#effectivelatruism 
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In the military they limit charity drives to two a year, otherwise, we'd have people asking everyday.
To not contribute a substantial but notional amount without good cause was considered bad taste.
The United Way was one. Glancing through the pamphlet I noticed some %'s. I like numbers and it turns out that some of these high profile charities charge 4-5 times more than the low profile charities for their services as a percentage of their budget. Meaning a 100k budget was spending 10k for administrative fees. (salary and expenses) while the 10 million budget was spending 3.3 million for the same % of cost of having them run it. 
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Education  - 
 
Stop Motion Animation for ChromeOS

Named logically enough, "Stop Motion Animator for ChromeOS".
 
I was wondering if there was a simple stop motion animation tool for ChromeOS. Turns out there is. With the deceptively obvious name Stop Motion Animator for ChromeOS, it does exactly what it says on the tin. So with stop motion video taken care of, we are one step closer to Chromebooks being the perfect BYO device.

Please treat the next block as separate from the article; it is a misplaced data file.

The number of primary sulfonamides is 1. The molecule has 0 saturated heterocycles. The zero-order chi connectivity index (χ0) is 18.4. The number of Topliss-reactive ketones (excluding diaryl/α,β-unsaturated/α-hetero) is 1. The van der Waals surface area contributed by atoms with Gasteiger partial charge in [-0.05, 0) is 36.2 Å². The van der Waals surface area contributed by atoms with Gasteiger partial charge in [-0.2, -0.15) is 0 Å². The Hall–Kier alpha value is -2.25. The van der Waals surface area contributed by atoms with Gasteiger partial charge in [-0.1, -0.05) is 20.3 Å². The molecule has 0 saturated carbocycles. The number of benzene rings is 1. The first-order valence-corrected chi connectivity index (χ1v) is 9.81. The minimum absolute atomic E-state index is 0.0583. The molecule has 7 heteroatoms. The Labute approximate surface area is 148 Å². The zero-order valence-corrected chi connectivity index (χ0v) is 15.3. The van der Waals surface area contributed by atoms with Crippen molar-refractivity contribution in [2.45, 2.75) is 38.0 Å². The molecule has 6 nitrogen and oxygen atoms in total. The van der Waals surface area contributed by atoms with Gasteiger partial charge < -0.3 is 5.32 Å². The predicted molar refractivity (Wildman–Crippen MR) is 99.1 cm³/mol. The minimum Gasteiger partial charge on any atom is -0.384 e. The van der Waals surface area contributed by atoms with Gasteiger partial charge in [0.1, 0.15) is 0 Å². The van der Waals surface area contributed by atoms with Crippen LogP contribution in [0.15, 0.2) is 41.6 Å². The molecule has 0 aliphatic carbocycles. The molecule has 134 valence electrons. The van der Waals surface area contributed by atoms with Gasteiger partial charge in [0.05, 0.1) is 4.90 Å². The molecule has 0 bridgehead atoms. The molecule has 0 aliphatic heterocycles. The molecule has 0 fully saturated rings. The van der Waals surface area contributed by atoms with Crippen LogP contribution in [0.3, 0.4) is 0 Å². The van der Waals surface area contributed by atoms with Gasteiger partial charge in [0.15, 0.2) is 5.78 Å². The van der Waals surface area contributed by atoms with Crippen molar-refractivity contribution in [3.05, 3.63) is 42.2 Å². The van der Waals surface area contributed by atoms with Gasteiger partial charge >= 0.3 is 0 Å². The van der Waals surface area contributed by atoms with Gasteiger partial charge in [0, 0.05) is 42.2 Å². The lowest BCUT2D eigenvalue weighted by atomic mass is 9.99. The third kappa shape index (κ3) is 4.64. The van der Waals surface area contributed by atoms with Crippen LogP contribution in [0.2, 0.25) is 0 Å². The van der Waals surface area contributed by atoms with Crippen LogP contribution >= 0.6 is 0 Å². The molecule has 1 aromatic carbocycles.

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No More Religions Instruction in Victorian Schools

This move by Victoria's Labor Government is a step in the right direction, but one that has upset Access Ministries and some parents who want their children to receive religious instruction in State Schools within regular class time. Schools and school communities wishing to continue with religious instruction on State School premises will be permitted to use lunchtimes and times before and after school.

The Education Minister James Merlino says the new program, which covers world histories, cultures, faiths and ethics, will be delivered by qualified teachers and will help "all school students, regardless of their background or faith, to understand the world around them and the ideas and values that shape that world".

Makes sense to me. What do you think?
Victorian schools will scrap special religious instruction from class time, with the future of the controversial program in doubt under new ;changes to curriculum.
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+perlita quiñones It's natural to love one's own religion, but should it be taught to children in a secular school?
+Jonathan Landrum I understand your surprise. It seems to me that allowing parents and religious groups to use state school premises for religious instruction after-hours makes some sense, just as allowing local chess clubs to book school rooms for their weekly meetings makes sense. But should religious groups be permitted to take up regular class time for this purpose? That's the way it has been in Victorian State schools for many years, and it's the way the State Opposition still wants it. A change of government could bring the old policy back.